STRANGE BUT TRUE- Enemy bugging: Military may tag along with insects
A. The above student reportedly turned pale, mentally reviewed everything he had read about insect vision, and then admitted "I have no idea," says James Kalat in Biological Psychology.
With an impish grin, the professor replied, "Presumably, an ant can see at least 93 million miles– the distance to the sun."
Groan! Yes, this was a trick question though it illustrates an important point: How far an ant– or a person– can see depends on how far the light travels. We see because light strikes our eyes, not because we send out "sight rays."
But that principle wasn't known until the Arab philosopher Ibn al-Haythem (965-1040) demonstrated that light rays bounce off any object in all directions although we see only those rays that strike the retina perpendicularly.
"Even today," says Kalat, "a distressingly large number of college students believe that energy comes out of their eyes when they see."
Q. How might lightning knock down a whole group of people, such as the players in a baseball game? –B.Franklin
A. You're most familiar with a direct solo hit, which can send a large amount of current through the chest, stopping the heart, paralyzing the muscles required for breathing, and causing internal burns, says Jearl Walker in The Flying Circus of Physics.
A more subtle way of injury or death lies in the "ground current," or lightning current along the surface. If the victim stands with one foot closer to the strike point than the other, the ground current can detour up one leg, across the torso, and down the other leg. If the amount of current is small, them victim might suffer only temporary paralysis. In some cases, ground current can knock down several people at once, including baseball players.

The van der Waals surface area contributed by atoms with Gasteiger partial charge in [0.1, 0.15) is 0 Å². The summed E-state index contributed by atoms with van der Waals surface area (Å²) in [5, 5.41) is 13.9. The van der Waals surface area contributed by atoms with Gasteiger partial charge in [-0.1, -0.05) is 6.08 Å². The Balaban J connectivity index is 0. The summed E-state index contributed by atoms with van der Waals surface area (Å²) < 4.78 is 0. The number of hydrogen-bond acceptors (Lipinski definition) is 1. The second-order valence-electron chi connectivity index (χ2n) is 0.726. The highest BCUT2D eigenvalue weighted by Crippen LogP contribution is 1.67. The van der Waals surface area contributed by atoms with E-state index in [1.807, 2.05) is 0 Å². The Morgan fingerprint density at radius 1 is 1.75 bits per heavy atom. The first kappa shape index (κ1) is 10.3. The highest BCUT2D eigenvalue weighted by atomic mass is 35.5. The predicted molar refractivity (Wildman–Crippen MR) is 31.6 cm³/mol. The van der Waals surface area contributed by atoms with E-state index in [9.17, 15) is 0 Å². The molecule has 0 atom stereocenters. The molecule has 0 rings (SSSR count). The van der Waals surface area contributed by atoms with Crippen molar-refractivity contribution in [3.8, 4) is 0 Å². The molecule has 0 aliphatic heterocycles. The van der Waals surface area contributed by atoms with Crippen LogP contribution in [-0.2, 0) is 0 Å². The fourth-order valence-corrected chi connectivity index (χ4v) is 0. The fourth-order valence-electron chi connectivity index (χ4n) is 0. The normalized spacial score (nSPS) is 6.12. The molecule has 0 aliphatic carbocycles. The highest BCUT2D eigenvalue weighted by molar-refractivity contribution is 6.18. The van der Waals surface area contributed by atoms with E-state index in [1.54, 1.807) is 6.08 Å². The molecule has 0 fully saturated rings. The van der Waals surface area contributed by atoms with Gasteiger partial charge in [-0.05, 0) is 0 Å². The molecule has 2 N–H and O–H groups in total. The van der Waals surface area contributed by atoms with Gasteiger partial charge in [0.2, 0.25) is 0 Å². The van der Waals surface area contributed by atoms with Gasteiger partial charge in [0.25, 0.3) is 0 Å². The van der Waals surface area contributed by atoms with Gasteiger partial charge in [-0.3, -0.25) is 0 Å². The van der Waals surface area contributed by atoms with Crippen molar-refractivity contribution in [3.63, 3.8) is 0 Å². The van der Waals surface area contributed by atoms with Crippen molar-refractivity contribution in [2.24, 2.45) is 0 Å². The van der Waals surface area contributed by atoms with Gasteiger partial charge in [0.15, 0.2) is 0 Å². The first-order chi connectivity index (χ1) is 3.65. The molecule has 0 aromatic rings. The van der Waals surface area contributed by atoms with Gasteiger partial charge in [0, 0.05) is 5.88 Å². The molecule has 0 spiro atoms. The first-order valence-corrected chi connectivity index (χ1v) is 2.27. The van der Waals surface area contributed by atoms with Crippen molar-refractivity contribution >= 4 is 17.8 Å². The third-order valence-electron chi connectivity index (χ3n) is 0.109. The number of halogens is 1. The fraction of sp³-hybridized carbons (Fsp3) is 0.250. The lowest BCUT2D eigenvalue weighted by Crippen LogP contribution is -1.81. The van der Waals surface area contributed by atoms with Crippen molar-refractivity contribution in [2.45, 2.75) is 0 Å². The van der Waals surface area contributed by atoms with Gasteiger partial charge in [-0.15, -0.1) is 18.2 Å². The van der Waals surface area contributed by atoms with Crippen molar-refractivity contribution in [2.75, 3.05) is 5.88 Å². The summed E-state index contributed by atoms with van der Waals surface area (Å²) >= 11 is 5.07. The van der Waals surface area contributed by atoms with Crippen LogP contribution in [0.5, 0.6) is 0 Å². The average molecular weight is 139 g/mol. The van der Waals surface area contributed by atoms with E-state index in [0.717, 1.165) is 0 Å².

Cows, horses and sheep are usually in more danger from such current because their front legs and hind legs are well separated, resulting in a greater amount of ground current directed across the body. "People can stand with feet together but sheep cannot."
Q. Do the rich live longer than the poor? If so, why? –D. Trump
A. It probably has to do with degree of control over one's life, says David G. Myers in Psychology. Money buys control; lack of money leads to unavoidable circumstances and frustration. The correlation became apparent in studies of grave markers, where the bigger and more prestigious the headstone, the longer the span of years noted. This status bonus amounts to two to four years among humans, but is evident even among nonhuman primates occupying various levels of the pecking order.
Q. First we had mighty Superman, logical Spock and gentle E.T., then aliens buzzing by Earth for nefarious purposes. What's wrong with this picture? –R. Serling
A. Anthropomorphism, or ascribing human qualities to nonhumans. Due to very down-to-Earth budgets, TV programs and movies have given us the "little green men" cliché for extraterrestrial life forms, says biologist Zen Faulkes in the Rational Enquirer.
The easiest way to make an actor into an alien is to alter skin color and ear shape, and if the producers and makeup men want to get really elaborate, they might spring for a rubber suit.
"As a result, almost all aliens we see look an awful lot like we do: bilaterally symmetrical bodies, two legs, two arms, and a head is the rule for Hollywood extraterrestrials. The majority have also mysteriously learned the English language."
Harvard paleontologist Stephen J. Gould pointed out that even on Earth, if evolution were re-run from its starting point, chances are nil that humans would emerge again in our current form. Far less should we expect intelligent life on other planets in other star systems, with vastly different environments, to resemble us so closely.
Send Strange questions to brothers Bill and Rich at firstname.lastname@example.org.